Stranded Palestinian pilgrims head to camps in Egypt

Palestinians won't sign agreement to re-enter Gaza through Israeli-controlled Kerem Shalom.

hajj gaza border 224 88 (photo credit: AP [archive])
hajj gaza border 224 88
(photo credit: AP [archive])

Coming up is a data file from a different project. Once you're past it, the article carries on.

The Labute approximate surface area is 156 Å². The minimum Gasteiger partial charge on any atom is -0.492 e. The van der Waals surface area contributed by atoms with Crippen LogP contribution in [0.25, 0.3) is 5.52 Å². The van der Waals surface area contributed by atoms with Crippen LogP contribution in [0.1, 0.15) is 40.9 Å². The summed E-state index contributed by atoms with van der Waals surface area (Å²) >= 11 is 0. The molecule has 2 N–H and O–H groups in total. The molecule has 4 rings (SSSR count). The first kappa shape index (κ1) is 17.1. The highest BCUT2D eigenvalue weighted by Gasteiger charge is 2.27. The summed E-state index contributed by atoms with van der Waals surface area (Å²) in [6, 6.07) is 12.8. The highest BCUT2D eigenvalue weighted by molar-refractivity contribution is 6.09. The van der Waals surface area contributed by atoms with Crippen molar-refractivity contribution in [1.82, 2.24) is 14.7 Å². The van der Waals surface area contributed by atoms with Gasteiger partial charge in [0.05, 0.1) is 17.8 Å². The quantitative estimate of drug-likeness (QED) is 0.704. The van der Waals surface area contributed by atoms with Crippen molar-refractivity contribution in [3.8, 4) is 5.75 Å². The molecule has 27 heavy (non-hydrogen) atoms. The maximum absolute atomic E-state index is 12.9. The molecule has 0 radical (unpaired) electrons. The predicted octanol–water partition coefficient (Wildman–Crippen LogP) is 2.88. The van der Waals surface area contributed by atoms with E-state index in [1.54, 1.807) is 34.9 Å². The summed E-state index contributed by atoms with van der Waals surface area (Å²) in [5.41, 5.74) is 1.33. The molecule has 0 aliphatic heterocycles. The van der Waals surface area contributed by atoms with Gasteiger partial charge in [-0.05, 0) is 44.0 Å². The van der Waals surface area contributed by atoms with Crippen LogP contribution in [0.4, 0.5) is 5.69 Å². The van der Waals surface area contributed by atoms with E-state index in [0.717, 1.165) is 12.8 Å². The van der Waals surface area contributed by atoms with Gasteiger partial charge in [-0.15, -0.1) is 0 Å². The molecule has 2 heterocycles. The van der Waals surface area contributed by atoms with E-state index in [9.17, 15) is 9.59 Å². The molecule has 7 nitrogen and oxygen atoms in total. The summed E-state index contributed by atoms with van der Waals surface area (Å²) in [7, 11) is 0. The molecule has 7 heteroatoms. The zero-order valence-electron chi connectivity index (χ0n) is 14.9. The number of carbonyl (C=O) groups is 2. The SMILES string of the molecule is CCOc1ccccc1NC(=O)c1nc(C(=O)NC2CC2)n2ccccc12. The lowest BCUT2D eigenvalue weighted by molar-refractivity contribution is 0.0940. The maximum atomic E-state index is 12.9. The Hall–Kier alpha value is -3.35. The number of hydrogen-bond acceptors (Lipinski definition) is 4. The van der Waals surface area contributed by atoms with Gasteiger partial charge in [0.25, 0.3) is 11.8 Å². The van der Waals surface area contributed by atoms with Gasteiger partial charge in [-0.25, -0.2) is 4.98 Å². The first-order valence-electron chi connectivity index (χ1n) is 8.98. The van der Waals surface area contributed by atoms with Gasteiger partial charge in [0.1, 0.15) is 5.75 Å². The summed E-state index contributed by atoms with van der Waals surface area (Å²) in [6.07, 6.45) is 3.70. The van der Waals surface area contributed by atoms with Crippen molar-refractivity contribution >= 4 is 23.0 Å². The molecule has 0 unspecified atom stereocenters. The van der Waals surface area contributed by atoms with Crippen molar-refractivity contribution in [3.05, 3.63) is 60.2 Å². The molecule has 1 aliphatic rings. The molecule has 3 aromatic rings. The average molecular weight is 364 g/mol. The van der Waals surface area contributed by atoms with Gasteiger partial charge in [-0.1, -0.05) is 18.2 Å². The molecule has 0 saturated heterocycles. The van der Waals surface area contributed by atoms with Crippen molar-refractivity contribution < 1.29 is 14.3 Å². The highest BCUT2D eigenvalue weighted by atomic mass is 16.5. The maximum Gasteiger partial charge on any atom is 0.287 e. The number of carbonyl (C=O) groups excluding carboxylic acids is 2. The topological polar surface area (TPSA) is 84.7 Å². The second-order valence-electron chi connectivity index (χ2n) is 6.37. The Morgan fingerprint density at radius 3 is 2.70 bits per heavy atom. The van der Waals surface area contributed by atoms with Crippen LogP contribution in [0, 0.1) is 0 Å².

More than a thousand Palestinian pilgrims trapped in Egypt boarded buses Sunday taking them to temporary camps in the northern Sinai Peninsula until authorities decide where they will cross into the Gaza Strip, a security official said. The Palestinians arrived in the Egyptian port city of Nuweiba in southern Sinai on Saturday after completing their pilgrimage to Saudi Arabia but have resisted Egypt's attempts to have them return to Gaza through the Israeli-controlled Keren Shalom border crossing. Some of the pilgrims are members of Hamas, which seized Gaza in June, and they fear Israel will arrest them if they return through Keren Shalom. Instead, they want to cross into Gaza through Rafah, which is outside Israeli control. The 1,166 Palestinians who left Nuweiba Sunday boarded 29 buses headed for El-Arish, some 250 kilometers (155 miles) north of the Sinai port city and less than 25 kilometers (15 miles) west of Rafah, the security official said. A total of 3,060 Palestinians have arrived in Nuweiba on two ferries, and authorities plan to send a second batch of buses to transport those who remain, the official said, speaking on condition of anonymity because he was not authorized to talk to the media. Hamas representatives had indicated Saturday that some 1,900 pilgrims were stuck in Nuweiba, but this figure apparently only included those on the first ferry. Egypt's attempts to force the pilgrims to use the Keren Shalom crossing, reportedly under Israeli pressure, have outraged Hamas supporters in Gaza, who staged large-scale protests on Saturday. Al-Jazeera television aired interviews with the pilgrims before they left Jordan in which they showed a paper Egypt allegedly asked them to sign saying they would to return to Gaza through Keren Shalom. Israel fears that if the pilgrims are allowed to return to Gaza through Rafah, Hamas operatives might get through and sympathizers could smuggle cash to the Islamic group. Some 7,000 demonstrators gathered at the Gaza side of the Rafah border crossing Saturday waving Palestinian and Hamas flags and demanding the pilgrims be allowed to enter. Hamas lawmakers echoed these calls, saying Egypt has a moral obligation to bring the pilgrims home as quickly as possible by allowing them to cross through Rafah. The leader of Egypt's largest opposition group, the Muslim Brotherhood, called on the Egyptian authorities Sunday "to exercise their historical duty" to the Palestinians and let them return to Gaza using the Rafah crossing. Egypt has set up 11 temporary camps in El-Arish to house the pilgrims until authorities come up with a solution to the current crisis, security officials said.